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D1, D2, D3, D5, D6, D9 (Digital-S)



D1 was the first major digital video format for professionals. It is also known as a 4:2:2 Component Digital cassette. You can recognise these carriers by their grey casing in two formats: medium and large. Sony, 3M, Philips and Ampex are the most famous brands.
High image quality

D1 cassettes had big price tag, but that was no concern for animation studios. They gratefully used the possibility to store uncompressed video (up to 94 minutes) with a very high image quality.

For more information on D1 cassettes, we suggest the following pages:


D2 is the successor of the D1 tape. Ampex developed this new version for professional usage at the end of the 1980s. D2 cassettes contain uncompressed video of 32, 94 or 208 minutes. That is because there were three formats to choose from: small, medium and large.


Panasonic launched this D3 cassette in 1991 to compete with the D2 of Ampex. There are three formats here as well: small, medium and large. There was no shortage in terms of capacity because the D3 cassettes went from 50 up to 248 minutes.

Discover more information on D3 tapes on:


In 1994, Panasonic launched two varieties of the D5: a standard version and an HD version (D5 HD). The cassettes could contain 23, 63 or 94 minutes of material, and some of them had a yellow valve. Professionals in particular used this carrier for digital video.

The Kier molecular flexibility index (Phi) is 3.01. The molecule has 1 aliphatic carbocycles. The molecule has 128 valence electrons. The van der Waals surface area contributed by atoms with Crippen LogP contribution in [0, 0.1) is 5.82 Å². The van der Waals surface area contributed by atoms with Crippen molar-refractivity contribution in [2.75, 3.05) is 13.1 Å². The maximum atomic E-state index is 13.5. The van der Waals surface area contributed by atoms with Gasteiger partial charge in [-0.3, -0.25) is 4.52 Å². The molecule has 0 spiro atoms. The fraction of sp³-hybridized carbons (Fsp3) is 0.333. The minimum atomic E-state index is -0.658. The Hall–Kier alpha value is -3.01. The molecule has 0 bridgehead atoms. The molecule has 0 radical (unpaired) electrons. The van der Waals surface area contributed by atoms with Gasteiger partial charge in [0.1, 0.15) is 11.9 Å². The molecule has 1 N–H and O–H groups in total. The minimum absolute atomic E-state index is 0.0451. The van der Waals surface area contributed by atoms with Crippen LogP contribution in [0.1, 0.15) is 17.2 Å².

You have a D6 tape. The first cassettes were launched in 1995. Only a handful of professional studios took them home, given the high price tag.

  • On Wikipedia there is more information to be found about these cassettes.

D9 (Digital-S)

D9 was originally known as Digital-S. In 1999, its name was changed. With D9, JVC wanted to compete with Sony’s Digital Betacam. They more or less succeeded. A few companies in Europe, Asia and the United States switched, but it was a commercial failure compared to the Digital Betacam.


Like many other producers, JVS launched an HD variety under the name D9 HD. There was room for 10, 34, 64, 104 or 124 minutes of imagery. The capacity was always mentioned on the tape (for example DS10 means 10 minutes).

Would you like more explanation? Then visit the sources below:

Did you know …

… that there is no D4 format? They skipped the number 4 because it is considered a taboo in many Asian cultures.*

Met de steun van Vaal nderen en EFRO europees fonds voor regionale ontwikkeling